For most teens, Facebook and their lives are intimately connected. Recently I asked a teenager her thoughts on Facebook and the strength of her answer was really telling: "It's sort of like an extension of my life. It's my lifeline." Teens rely on Facebook to communicate with friends, make plans, share news, and generally keep up with everyone.
Most brands by now have a Facebook page. But simply having a page isn't enough. Marketers need to determine their strategy, develop their presence, build their fan base, and deliver communication that will engage and inspire teens to share, comment, etc., to truly develop a relationship with their fans. And it needs to be an ongoing relationship -- not one-off campaigns. Teens are passionate about their likes and dislikes; deliver a Facebook relationship where they'll be passionate about your brand and the results can be remarkable.
Communicating with teens directly where they play -- on Facebook -- is a powerful way to reinforce your brand and drive your business. Deliver applications like polls and coupons directly into a fan's news feed, where experts say fans spend the greatest amount of time and attention while on Facebook. Our own research shows that brands achieve a staggering 110 times greater reach through their wall compared to other elements of their Facebook page, such as a tab.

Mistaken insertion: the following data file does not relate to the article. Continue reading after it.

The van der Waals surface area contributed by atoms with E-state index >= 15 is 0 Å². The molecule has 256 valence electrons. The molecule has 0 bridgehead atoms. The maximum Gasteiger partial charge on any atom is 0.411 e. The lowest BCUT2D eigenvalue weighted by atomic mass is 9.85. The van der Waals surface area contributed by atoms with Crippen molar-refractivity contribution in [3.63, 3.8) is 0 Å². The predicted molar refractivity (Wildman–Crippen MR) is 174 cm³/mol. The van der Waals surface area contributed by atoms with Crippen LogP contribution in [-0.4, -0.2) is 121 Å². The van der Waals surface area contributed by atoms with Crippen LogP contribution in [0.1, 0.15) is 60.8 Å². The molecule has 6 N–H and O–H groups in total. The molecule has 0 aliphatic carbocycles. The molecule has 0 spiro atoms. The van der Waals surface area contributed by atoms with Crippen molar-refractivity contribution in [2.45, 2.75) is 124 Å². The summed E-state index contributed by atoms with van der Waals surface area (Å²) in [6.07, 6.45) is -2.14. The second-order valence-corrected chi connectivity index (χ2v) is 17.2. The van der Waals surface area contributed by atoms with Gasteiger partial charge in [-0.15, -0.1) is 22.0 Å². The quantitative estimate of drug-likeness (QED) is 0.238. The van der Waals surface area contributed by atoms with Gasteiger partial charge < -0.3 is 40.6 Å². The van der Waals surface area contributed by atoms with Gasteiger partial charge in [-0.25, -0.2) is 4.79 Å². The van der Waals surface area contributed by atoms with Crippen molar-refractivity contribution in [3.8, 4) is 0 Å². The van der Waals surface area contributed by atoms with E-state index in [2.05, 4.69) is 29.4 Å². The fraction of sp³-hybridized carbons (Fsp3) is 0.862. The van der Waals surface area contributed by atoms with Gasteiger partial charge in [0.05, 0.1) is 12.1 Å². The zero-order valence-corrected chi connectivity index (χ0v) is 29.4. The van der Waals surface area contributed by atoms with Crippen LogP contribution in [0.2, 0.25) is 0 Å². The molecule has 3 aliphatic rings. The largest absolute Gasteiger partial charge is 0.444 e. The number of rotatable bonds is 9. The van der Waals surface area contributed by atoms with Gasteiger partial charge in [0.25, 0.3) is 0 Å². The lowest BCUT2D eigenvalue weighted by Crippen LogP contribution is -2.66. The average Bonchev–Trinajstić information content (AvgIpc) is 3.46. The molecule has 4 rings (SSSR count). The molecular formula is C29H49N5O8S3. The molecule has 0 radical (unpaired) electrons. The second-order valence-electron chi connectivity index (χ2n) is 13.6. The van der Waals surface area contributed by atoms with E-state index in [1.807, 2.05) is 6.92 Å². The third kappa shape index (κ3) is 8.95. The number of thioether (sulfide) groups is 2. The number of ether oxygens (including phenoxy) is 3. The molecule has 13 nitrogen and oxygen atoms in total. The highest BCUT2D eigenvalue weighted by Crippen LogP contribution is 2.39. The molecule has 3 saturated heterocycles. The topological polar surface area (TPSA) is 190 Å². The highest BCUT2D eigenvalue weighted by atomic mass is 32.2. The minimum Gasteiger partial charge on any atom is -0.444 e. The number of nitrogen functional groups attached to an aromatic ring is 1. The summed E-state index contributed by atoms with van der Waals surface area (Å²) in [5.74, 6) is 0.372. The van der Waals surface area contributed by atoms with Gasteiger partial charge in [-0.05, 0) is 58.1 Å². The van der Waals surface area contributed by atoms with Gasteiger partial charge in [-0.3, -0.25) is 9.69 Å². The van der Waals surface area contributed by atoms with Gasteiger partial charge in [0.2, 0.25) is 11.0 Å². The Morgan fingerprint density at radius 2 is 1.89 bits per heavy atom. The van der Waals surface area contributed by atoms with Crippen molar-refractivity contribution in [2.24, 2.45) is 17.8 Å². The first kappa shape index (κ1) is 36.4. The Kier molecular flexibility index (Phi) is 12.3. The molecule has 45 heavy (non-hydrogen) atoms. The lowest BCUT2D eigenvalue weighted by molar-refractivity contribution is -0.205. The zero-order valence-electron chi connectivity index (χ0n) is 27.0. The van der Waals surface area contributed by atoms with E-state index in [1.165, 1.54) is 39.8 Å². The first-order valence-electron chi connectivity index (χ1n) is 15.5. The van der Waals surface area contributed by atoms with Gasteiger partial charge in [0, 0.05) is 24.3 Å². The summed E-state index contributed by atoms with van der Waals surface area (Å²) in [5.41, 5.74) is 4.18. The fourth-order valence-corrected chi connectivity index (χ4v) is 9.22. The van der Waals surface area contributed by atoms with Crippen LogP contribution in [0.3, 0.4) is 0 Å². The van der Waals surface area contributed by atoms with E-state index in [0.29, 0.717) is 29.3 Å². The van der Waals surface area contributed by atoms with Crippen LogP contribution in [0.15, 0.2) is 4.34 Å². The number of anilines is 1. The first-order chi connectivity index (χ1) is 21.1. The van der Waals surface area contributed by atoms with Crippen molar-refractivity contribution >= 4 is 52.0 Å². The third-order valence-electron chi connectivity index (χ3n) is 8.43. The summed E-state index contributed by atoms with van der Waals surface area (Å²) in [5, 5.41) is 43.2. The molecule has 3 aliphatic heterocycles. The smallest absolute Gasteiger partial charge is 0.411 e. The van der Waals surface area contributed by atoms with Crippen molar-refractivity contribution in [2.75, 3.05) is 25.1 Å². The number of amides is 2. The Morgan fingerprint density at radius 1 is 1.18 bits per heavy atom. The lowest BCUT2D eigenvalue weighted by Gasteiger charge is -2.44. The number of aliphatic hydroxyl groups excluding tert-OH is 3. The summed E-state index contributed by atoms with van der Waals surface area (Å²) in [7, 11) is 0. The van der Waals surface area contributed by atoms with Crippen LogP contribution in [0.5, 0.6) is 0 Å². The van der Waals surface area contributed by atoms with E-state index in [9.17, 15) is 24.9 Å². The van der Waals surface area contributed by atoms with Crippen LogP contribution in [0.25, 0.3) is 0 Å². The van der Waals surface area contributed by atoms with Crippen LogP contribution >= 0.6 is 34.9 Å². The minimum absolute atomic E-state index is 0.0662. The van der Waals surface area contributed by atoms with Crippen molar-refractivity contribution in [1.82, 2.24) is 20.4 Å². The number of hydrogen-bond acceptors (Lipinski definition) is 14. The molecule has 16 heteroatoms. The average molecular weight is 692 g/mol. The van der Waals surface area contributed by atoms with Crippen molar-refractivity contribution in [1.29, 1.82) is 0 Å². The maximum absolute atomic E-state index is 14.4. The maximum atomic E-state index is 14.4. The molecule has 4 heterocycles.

Marketers need to tap into the power of this connectively and give teens the ability to share about their brand. Imagine the power of a coupon, poll, or quiz being shared over and over, essentially providing a peer recommendation of your brand with each click.
Marketers must also consider the rise of mobile web usage with teens. Web visitors using a mobile device increased 34% year-over-year, from 42 million mobile Web visitors in July 2008 to 57 million in July 2009, with a youth increase of 45%, according to The Nielsen Company. There are more than 100 million active users currently accessing Facebook through their mobile devices -- a number that will continue to grow. Another compelling data point is that those who use Facebook on their mobile devices are twice as active on Facebook than non-mobile users.
I was recently at a local yogurt shop. It was after school hours and the store was filled with teens from the local middle and high schools. More than half were using mobile devices and accessing Facebook to update their friends on where they were and what they were doing -- instantly.
That local hangout could strategically time their Facebook updates, fill it with offers that are tied to providing teens value to come in with their inner circle of friends. No better way for the brand to be relevant to the teen and their lives than to talk in their terms at the time of day that is most significant to them.
At the Web 2.0 conference last fall, teens from 15 to18 were asked about social media. They unanimously agreed the "coolest thing they do online these days is Facebook."
Much as Microsoft developed the operating system for the PC in the '80's, Facebook is developing the operating system for the Internet. And all marketers need to incorporate Facebook into their everyday marketing plan.